The users of OASIS also found a personal usefulness factor in the ability to remotely download assessment to mark and moderate. This gave them the ability to mark, moderate and manage assessment from anywhere in the world. One respondent stated that having ‘assignments on soft-copy [was] a tremendous help [because there was] no need to carry them home’. It was sessional staff who seemed to gain the most benefit from electronic access to assessment. One user explained: ‘I am sessional lecturer and OASIS makes it possible for me to download the assignments for marking. I don’t have to go to the campus to get the submitted assignments’. Another supported this by saying that ‘OASIS is useful because it has enabled me to work from home and pick up students’ assignments outside office hours’.

The most contentious usefulness factor was the benefit OASIS was able to provide in the time taken to mark assessment. While many users found the systems fast and efficient to use, others disagreed, but continued to use the system because of other usefulness factors. One user who found that OASIS saved time stated that:

Having also been a marker (both paper-based, and using OASIS), I was stunned by just how much time was saved by no longer needing to handle piles of paper. Virus scanning 100 floppy disks, for example, takes a long time. OASIS provides a neatly formatted, scanned, and correctly-named set of files

However, several users found the process of dealing with electronic assignments time consuming and cumbersome. One respondent stated that ‘practical experience with many assignments that were to be submitted through the OASIS system indicates that … it takes much more time and effort to mark assignments on line’ while another noted that ‘for assignments that where marking can not be automated it is very time consuming to mark electronic copy, especially when there is significant reading to be done. it is also time consuming to provide feedback’. Many staff made comparisons with OASIS and “hard-copy” marking, with one user stating that:

It is a very good way of submission and collection of assignment. But, the hardest part of it, is adding comments electronically during the marking process. It kills time. I did same types of marking to some other university, and later they decided to take hardcopies and to write comments. We found that saving 50% of the overall marking time.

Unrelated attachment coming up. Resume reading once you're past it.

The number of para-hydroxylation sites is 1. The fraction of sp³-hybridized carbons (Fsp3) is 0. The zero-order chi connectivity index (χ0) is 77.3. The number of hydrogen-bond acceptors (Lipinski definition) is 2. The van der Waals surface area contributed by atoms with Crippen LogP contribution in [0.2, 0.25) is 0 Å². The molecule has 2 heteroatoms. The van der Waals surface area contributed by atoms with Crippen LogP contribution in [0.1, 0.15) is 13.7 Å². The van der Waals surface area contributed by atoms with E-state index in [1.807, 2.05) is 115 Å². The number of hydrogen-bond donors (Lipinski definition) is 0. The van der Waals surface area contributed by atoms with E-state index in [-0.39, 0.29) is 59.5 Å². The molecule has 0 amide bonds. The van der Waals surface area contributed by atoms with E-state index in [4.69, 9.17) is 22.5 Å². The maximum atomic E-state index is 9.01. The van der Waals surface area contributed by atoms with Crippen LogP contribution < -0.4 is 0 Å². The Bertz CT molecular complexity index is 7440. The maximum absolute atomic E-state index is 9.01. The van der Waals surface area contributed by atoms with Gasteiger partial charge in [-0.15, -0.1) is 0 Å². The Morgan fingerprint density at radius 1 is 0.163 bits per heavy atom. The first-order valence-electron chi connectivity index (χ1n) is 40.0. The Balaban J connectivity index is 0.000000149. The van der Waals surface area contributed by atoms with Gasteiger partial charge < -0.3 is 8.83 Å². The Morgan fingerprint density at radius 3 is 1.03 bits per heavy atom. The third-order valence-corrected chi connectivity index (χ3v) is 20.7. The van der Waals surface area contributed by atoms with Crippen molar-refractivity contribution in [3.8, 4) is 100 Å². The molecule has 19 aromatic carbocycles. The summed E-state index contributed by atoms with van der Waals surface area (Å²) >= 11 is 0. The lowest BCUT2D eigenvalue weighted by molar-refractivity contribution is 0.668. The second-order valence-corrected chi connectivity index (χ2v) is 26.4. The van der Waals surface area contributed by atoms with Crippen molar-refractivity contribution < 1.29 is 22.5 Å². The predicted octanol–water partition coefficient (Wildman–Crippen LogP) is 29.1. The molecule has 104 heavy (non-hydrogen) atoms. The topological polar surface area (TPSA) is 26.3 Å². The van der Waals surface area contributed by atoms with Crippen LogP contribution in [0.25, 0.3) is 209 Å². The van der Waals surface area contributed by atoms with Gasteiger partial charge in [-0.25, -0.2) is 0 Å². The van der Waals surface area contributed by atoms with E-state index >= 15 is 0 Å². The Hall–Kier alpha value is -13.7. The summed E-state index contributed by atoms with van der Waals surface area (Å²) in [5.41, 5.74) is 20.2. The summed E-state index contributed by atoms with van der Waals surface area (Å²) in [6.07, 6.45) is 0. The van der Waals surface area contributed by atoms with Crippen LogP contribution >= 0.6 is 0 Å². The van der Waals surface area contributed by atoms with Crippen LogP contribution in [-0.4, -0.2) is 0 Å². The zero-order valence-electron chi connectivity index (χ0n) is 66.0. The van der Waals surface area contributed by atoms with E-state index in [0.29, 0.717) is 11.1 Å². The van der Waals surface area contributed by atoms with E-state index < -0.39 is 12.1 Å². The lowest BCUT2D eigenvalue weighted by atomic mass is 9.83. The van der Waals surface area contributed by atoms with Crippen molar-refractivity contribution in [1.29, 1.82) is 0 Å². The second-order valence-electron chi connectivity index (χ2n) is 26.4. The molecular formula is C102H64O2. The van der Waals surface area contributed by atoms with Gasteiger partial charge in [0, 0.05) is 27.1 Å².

The general experience of users of OASIS was that it was initially slow to mark assessment with, but as one user who stated that ‘[marking with OASIS] takes a little longer to generate a rhythm to freely mark assignments in an efficient timeframe’. Many noted that the time to mark assessment was dependent of the type and complexity of assessment, with one user stating ‘the experience is very dependent on the assessment design’. Even with these negative aspects, users still perceived it as useful with one user summarising by stating that ‘it’s a great system but online marking and commenting takes significantly longer than on hard copy – other than that I like its functionality’.

The only other negative factors that affected perceived usefulness were those concerning support. Some users felt that OASIS was complicated, difficult to understand and lack support mechanisms. One user’s frustration was evident from the comment ‘just trying to understand how to use [it] is a pain’. Yet other users made particular mention of the support services offered by the web team. This perception of the support services will be discussed later as a factor concerning ease of use.

Perceived ease of use factors

Users generally perceived OASIS as easy to use, however two factor groups, technology and support, affected these beliefs. Technology affected users in both positive and negative ways. Users who were comfortable with technology believed OASIS was easy to use and made comments such as ‘being an IT professional, I find it very very easy to interact with’. However, users who found technology intimidating focused on this as impeding their use of OASIS. One user remarked that ‘anything computer-mediated the comments relating to ease of use and technology were focused on difficulties with understanding technology external to OASIS rather than the system itself

A related group of factors concerned support mechanisms. As previously discussed, the perception of a lack of support mechanisms impacted negatively on the perceived usefulness. However, users of the system were divided on the issue. In particular, those users who had used OASIS over a long period of time and had watched its support mechanisms evolve saw them as a positive influence on ease of use. One respondent supported this by stating that ‘It used to be a problem, but I’ve seen the system and supporting documentation improve to the point that I would consider the system fairly easy to use for new users. Support requests for the system have dropped significantly as it has matured’. Another remarked that ‘OASIS is self explaining, there is not much to learn about it in order to use it’. However, others still regarded the system as difficult to initially learn, with one noting that ‘learning OASIS for the first time is difficult because the instructions are not very clear. However, it is easy once you get the hang of it’. Others noted that the lack of documentation and online help procedures was overcome with support from the web team, with one respondent commenting that ‘learning how to do things in the system is not easy but the tech team offer an excellent support and are to be commended for their efforts’. Most users shared these views believing that once users started using OASIS, the perception of ease of use changed. This was supported by one user who stated that ‘OASIS is no more difficult or easier to use than any other web-based system with online help and hyperlinks to the various relevant parts. I think initially I asked colleagues about its general use as the concept seemed daunting at the time (before I’d actually used it)’.